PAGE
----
7. Grinder requires Python. Although Python is pretty cool and can be very useful, do I need to create a Python script even if I have my test ready to run? For example, I'd like to use a JUnit test seamlessly.
  8. Grinder does not provide an API to store the statistics. The only of seeing them is through the console. This is related to item 4, but it goes over that limitation because I need to have access to all metrics and store for further processing and an API for this is needed.
  9. Grinder does not provide a timed test resource. You can work around with the Console API, sleeping after starting the test and then stopping it. This should be part of the standard API.
  10. Grinder does not provider a way of breaking the test depending on a certain condition.

Grinder seems very useful for standard HTTP GET tests, which seems to be the most common use case, but it has serious limitations for more complex distributed systems testing.

Spring 3 and REST

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After listening to Rod Johnson's interview on the JavaPosse, I was trying to catch up with the Spring 3 improvements and I found this blog entry about the upcoming REST support, which seems pretty interesting:

http://blog.springsource.com/2009/03/08/rest-in-spring-3-mvc/

I really liked the workaround for HTML only supporting GET/POST. Other operations are added as a field (e.g. "_method") and Spring has a servlet filter (
HiddenHttpMethodFilter) to change to the desired method.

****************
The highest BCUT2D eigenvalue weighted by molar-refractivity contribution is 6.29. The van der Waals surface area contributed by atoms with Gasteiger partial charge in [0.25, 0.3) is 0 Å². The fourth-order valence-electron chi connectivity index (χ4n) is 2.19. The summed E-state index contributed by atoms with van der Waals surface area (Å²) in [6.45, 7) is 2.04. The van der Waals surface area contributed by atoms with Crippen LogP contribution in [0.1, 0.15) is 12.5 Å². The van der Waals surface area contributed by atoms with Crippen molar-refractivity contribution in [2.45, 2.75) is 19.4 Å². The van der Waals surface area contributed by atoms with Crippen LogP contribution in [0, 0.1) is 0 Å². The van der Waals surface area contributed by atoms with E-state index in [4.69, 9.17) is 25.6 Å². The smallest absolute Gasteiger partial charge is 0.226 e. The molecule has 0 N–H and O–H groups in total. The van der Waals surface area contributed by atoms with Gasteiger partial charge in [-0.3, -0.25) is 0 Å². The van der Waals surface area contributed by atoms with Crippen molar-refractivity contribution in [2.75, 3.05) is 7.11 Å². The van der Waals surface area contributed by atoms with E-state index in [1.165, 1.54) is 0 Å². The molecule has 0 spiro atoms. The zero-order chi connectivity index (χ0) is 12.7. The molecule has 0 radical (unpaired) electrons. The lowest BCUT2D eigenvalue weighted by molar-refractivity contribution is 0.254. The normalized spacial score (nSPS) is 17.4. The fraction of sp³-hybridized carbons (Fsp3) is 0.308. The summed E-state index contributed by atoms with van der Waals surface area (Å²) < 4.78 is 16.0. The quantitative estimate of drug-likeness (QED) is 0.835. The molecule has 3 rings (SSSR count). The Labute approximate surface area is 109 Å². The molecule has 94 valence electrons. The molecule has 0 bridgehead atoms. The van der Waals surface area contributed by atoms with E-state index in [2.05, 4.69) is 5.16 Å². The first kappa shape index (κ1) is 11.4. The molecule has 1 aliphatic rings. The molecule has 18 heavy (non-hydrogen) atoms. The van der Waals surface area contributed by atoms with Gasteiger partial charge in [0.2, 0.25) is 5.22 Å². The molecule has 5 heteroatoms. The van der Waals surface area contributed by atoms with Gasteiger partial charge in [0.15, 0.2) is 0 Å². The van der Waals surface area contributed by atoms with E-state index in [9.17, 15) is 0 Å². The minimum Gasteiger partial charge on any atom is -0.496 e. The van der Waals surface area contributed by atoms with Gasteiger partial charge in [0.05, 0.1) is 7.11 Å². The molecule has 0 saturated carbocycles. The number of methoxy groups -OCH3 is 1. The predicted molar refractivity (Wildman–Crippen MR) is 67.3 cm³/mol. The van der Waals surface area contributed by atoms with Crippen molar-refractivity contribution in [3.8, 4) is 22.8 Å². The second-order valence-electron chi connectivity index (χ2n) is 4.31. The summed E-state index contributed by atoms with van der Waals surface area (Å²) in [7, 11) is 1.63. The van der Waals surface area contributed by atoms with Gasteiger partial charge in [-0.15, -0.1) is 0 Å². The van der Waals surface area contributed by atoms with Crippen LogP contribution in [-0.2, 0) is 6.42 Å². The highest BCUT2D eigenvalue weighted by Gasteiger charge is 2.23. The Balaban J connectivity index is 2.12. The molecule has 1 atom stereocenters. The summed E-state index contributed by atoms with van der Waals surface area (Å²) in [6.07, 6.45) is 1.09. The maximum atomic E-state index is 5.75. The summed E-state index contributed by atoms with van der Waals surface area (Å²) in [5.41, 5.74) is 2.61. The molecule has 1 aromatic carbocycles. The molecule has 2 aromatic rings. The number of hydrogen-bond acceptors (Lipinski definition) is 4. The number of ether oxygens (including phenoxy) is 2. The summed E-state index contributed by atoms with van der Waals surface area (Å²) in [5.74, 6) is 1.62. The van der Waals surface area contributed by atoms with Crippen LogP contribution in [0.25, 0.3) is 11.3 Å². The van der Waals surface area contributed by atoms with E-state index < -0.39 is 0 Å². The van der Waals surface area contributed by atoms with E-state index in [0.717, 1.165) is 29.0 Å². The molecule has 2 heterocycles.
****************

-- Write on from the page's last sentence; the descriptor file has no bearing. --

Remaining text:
Introduction to REST

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Good introduction to REST:
http://www.infoq.com/articles/rest-introduction

Saturday, March 28, 2009

Hudson Plugin 1: Setting up the system

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This is an updated version of the tutorial written by Stephen Connoly to write a Hudson plugin. The plugin I create here was done on Hudson ver. 1.293.

Hudson is a continuous build system that I've been using for the past several months. It's been very useful, but my needs require a customized plugin. Although I have some ideas on how to create a great plugin, let's start with the following goal in mind:
  • Add a Post-Build Action, which is persisted. Example: default JUnit plugin
  • Have a trend graph for the build and project results. See an example below.
The only prerequisites to start working on a Hudson plugin are Maven 2 and Java 1.5 (JavaSE) or later. Yes, you don't need to worry about downloading or install Hudson itself, as Maven takes care of downloading the Hudson version you're developing for. You can launch Hudson with your development code using Maven, what speeds up the development greatly.